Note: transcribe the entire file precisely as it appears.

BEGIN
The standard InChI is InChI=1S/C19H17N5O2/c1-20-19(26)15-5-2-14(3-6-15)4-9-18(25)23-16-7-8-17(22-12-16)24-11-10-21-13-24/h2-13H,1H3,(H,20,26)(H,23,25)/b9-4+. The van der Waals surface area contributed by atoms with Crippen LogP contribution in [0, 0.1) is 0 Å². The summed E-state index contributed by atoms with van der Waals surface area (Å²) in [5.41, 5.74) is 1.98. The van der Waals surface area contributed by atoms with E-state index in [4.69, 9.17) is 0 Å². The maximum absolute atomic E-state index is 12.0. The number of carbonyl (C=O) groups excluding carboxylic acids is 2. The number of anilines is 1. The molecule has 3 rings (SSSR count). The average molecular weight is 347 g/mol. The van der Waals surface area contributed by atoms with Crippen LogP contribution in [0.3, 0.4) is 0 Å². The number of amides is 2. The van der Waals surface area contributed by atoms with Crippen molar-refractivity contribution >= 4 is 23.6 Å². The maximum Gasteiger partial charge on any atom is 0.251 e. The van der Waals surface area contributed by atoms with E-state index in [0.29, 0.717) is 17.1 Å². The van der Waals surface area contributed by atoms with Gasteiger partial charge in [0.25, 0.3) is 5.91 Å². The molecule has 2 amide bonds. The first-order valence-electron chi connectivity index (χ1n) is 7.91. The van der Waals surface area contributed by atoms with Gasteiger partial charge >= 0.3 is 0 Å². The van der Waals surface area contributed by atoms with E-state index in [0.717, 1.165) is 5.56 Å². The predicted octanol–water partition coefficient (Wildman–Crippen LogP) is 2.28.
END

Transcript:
The standard InChI is InChI=1S/C19H17N5O2/c1-20-19(26)15-5-2-14(3-6-15)4-9-18(25)23-16-7-8-17(22-12-16)24-11-10-21-13-24/h2-13H,1H3,(H,20,26)(H,23,25)/b9-4+. The van der Waals surface area contributed by atoms with Crippen LogP contribution in [0, 0.1) is 0 Å². The summed E-state index contributed by atoms with van der Waals surface area (Å²) in [5.41, 5.74) is 1.98. The van der Waals surface area contributed by atoms with E-state index in [4.69, 9.17) is 0 Å². The maximum absolute atomic E-state index is 12.0. The number of carbonyl (C=O) groups excluding carboxylic acids is 2. The number of anilines is 1. The molecule has 3 rings (SSSR count). The average molecular weight is 347 g/mol. The van der Waals surface area contributed by atoms with Crippen LogP contribution in [0.3, 0.4) is 0 Å². The number of amides is 2. The van der Waals surface area contributed by atoms with Crippen molar-refractivity contribution >= 4 is 23.6 Å². The maximum Gasteiger partial charge on any atom is 0.251 e. The van der Waals surface area contributed by atoms with E-state index in [0.29, 0.717) is 17.1 Å². The van der Waals surface area contributed by atoms with Gasteiger partial charge in [0.25, 0.3) is 5.91 Å². The molecule has 2 amide bonds. The first-order valence-electron chi connectivity index (χ1n) is 7.91. The van der Waals surface area contributed by atoms with Gasteiger partial charge >= 0.3 is 0 Å². The van der Waals surface area contributed by atoms with E-state index in [0.717, 1.165) is 5.56 Å². The predicted octanol–water partition coefficient (Wildman–Crippen LogP) is 2.28.